The UK’s leading charity for people with visual impairment is the Royal National Institute of Blind People (RNIB).

The RNIB operates a helpline for people affected by visual impairment. The helpline is open from Monday to Friday from 8.45am to 5.30pm on 0303 123 9999. You can also email helpline staff at helpline@rnib.org.uk.

The RNIB's website is specially designed for people with a visual impairment and provides a wide range of useful information and resources, and an online community.

The site also has an online shop that sells different products specially designed for people with a visual impairment.

Action for Blind People

Another useful organisation is Action for Blind People, a national charity that provides practical help and support for visually impaired people.

It’s particularly useful for advising on day-to-day practicalities of living with a visual impairment, such as adjusting your home to make it easier to get around and offers advice and courses on independent living, finances and employment.  

It also has an online community where people can share experiences with others facing sight loss.

Local organisations

There are many local voluntary organisations around the country that provide support for people with visual impairment.

The website for their umbrella organisation, Visionary, includes a postcode search feature to help find organisations near to you.

Social services

It is recommended you contact your local social services department to inform them you have been diagnosed as having a visual impairment.

You may be entitled to a range of benefits as well as practical support, such as help with housework and cooking meals.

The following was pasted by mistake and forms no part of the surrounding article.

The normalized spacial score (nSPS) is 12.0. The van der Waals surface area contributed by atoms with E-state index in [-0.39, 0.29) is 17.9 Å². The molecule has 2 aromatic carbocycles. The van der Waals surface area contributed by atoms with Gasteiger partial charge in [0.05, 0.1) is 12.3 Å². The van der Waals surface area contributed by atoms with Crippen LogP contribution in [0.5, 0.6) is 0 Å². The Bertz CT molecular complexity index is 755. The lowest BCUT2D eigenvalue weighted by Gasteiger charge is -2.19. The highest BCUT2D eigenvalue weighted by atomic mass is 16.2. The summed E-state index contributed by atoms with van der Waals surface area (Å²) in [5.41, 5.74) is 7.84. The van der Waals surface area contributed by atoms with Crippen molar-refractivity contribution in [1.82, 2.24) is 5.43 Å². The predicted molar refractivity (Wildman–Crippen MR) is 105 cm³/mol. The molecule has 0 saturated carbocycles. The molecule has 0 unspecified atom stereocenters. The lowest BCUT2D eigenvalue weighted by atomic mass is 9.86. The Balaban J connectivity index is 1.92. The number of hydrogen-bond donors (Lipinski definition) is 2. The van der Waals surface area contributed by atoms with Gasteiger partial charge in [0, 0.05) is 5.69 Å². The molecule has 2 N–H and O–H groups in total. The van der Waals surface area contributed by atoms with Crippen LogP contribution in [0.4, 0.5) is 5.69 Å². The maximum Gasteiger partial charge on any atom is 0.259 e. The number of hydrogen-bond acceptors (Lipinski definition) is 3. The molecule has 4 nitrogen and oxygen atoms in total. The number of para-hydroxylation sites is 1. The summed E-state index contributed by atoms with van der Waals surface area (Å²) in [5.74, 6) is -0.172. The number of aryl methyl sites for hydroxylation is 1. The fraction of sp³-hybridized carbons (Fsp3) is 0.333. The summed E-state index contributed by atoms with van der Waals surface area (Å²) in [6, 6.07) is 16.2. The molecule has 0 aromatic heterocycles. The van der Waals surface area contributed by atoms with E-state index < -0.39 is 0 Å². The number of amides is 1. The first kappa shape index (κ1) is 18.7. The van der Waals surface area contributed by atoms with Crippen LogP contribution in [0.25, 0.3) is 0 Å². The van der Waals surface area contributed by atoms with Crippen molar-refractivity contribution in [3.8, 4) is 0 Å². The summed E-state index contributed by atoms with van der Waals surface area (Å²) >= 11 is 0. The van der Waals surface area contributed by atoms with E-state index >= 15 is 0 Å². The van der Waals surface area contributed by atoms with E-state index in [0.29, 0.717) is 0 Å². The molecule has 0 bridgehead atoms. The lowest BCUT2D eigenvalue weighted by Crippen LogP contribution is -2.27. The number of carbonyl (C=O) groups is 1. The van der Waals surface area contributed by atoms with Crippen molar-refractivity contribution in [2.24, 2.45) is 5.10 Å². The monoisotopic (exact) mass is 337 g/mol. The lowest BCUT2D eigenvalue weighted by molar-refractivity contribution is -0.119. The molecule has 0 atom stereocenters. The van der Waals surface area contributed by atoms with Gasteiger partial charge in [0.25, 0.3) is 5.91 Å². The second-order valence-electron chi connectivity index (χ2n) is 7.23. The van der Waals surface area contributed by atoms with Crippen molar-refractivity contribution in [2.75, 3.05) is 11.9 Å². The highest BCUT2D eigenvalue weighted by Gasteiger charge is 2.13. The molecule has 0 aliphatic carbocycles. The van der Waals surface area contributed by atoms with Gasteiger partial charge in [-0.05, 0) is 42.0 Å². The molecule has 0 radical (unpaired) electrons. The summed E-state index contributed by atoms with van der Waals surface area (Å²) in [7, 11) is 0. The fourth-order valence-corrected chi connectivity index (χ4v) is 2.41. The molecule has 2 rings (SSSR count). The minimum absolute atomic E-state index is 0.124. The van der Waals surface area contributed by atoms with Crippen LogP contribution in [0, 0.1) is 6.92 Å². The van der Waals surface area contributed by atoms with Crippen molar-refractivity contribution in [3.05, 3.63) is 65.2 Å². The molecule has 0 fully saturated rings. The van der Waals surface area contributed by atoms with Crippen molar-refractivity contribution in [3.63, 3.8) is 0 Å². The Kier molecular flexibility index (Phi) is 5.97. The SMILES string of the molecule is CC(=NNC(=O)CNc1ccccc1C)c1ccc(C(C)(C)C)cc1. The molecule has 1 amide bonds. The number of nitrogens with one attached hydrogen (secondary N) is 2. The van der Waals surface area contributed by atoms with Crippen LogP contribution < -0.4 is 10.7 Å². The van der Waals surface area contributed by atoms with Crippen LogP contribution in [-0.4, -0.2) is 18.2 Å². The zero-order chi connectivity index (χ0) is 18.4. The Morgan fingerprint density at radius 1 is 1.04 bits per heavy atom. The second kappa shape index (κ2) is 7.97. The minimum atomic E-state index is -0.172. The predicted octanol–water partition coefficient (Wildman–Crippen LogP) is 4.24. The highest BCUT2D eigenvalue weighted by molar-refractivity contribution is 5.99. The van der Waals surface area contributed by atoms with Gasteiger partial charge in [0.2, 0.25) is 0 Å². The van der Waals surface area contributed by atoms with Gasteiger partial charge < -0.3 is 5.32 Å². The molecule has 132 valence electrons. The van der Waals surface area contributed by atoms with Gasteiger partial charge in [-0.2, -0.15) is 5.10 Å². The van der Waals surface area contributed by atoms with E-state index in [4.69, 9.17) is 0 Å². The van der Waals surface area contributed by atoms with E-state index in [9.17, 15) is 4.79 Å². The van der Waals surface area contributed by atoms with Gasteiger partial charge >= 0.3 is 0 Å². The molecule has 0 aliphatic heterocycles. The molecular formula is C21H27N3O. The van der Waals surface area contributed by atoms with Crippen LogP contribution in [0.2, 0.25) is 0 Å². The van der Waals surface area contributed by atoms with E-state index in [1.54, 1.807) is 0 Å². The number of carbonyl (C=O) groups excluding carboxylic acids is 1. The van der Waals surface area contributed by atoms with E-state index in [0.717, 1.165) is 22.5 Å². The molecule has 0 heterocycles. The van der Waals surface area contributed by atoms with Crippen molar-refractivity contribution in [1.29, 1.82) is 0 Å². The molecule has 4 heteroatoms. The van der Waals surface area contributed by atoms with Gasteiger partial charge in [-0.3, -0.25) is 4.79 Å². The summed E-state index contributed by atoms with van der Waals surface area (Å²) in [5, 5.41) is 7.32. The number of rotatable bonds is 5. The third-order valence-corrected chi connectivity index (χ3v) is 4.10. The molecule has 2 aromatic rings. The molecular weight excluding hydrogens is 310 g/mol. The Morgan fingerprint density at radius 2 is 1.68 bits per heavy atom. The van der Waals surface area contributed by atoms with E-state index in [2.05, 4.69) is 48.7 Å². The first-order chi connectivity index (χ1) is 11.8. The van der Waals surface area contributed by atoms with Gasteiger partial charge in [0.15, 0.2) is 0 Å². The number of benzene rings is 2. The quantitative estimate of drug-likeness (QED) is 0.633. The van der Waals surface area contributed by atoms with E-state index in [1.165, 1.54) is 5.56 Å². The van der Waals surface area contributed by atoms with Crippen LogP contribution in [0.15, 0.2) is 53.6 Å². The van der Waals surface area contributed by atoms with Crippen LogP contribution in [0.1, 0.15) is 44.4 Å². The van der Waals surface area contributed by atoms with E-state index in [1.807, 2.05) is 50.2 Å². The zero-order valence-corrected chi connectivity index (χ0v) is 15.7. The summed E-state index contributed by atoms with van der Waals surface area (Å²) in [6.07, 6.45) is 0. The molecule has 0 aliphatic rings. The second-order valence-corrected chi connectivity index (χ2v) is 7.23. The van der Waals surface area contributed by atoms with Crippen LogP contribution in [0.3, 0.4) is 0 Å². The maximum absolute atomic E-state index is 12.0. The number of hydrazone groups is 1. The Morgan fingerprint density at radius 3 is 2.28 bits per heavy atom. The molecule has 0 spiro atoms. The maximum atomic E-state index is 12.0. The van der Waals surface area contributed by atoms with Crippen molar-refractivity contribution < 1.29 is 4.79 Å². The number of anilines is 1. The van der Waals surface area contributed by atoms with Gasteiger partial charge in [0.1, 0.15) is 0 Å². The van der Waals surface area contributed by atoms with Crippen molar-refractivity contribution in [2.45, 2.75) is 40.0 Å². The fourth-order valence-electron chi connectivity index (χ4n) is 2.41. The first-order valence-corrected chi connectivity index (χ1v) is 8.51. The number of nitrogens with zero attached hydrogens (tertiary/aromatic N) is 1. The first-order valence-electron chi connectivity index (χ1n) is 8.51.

You can use the Gov.uk website to find your local council.

Changes to your home

Most people with a visual impairment can continue to live at home. However, you will probably need to make some changes to your home, especially if you live by yourself.

There are several important pieces of equipment you may find useful:

  • Big-button telephone – both landline and mobile models are available from the RNIB online shop.
  • Computer – the internet can provide a real sense of connection to friends and family as well as other people with a visual impairment. It is also a practical way of finding out information and obtaining goods and services. Big-button keyboards, screen display software and text readers are available from the RNIB.
  • Community alarm – this small wearable device has an alarm button. If pressed it sends an alarm signal to a response centre, which will alert a nominated friend or carer. Your local authority should be able to provide you with more information.
  • Bright lighting – bright light bulbs and adjustable lights are essential for your home, especially in the kitchen and the stairs (areas where you are most likely to have an accident). Fluorescent bulbs are recommended, as these produce the most light and tend to be cheaper in the long term than conventional bulbs.

The way your house is painted can also make it easier to find your way around. Using a two-tone contrast approach, such as black and white, can make it easier to tell the difference between nearby objects, such as a door and its handle or the stairs and its handrail.

Reading and writing

If you are having problems reading standard texts in books, newspapers and magazines, there are several options available.